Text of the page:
Despite initial concerns over the demand for holidays post-Brexit, recent research into current travel booking motivations and worries, conducted by Caribbean hotel group Sandals Resorts, showed that an overwhelming 81% of British participants surveyed did not avoid booking a holiday until they knew the results of the EU Referendum.
A survey of 2,000 Brits also explored the fears and reservations of holidaymakers and found that the main worries people had post-Brexit were money based, with over a third of those surveyed stating that concerns over exchange rates would make them less likely to travel and 79% claiming that value for money was a major factor to consider when booking a holiday.
With value for money high on the priority list, it was no surprise that holidaymakers were looking for cost-effective options, as they chose ‘all-inclusive’ as their most preferred board basis (34.70%), with half board the option they would be least likely to choose were they to book a holiday now (18.40%). Those with children were much more likely to book an all-inclusive (43.97%) over half board (13.85%). Interestingly, Millennials (aged 25-34) were more likely than any other age group to book an all-inclusive holiday (38.5%).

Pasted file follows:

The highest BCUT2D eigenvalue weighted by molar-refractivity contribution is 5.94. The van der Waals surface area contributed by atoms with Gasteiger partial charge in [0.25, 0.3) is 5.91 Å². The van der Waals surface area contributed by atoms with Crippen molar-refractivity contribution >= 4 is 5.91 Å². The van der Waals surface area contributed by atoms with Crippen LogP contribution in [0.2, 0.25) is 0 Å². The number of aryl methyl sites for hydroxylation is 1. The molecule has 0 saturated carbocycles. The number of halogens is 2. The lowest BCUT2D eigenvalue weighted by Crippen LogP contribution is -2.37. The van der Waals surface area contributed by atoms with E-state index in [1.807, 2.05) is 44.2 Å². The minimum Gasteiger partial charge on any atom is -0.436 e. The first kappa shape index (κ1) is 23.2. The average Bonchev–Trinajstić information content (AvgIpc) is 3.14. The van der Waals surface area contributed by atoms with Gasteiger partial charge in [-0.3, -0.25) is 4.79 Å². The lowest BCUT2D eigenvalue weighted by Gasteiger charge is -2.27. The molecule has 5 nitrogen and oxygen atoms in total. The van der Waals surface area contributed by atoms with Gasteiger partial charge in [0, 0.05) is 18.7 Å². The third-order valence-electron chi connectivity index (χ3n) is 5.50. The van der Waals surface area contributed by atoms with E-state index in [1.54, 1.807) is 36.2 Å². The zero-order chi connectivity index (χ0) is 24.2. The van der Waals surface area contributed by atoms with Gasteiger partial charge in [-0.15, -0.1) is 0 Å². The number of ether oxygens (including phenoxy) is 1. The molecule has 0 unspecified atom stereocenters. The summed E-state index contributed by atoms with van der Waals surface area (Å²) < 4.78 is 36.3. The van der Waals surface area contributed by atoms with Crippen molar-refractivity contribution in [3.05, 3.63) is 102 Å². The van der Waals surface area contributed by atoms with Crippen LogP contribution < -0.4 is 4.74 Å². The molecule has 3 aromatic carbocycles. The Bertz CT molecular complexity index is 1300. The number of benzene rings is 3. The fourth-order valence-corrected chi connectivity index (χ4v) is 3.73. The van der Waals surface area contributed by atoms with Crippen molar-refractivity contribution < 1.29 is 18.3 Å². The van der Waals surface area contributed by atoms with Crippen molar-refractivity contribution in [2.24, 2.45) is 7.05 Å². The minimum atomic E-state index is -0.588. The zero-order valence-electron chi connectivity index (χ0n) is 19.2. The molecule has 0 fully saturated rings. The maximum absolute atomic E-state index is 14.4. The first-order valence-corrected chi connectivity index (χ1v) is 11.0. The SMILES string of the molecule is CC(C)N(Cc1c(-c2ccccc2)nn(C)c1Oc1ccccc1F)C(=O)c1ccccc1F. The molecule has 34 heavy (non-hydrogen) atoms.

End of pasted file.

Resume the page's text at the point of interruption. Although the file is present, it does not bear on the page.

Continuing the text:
Despite demand for holidays remaining high, another money related trend identified via a travel industry forum was an increase in customers wanting their money to go further, “Couples certainly still want to go on holiday and get married overseas, however they are more cautious on how much they spend and want more for their money.” said Gillian Ashwood from Brilliant Travel in Scotland. Last minute bookings were also cited to be on the rise, Deana Manser from Travel Club Elite comments; “I am seeing a lot of customers coming to me asking for holidays for next week, in the peak of summer, which is obviously a struggle.”
When it comes to price, British holidaymakers are prepared to spend on average £1,072 per person for a long-haul holiday, with just under a quarter saying they would spend between £1001 – £2000 per person. Men are prepared to spend on average £64 more than women on a holiday and families £70 less than those without dependents.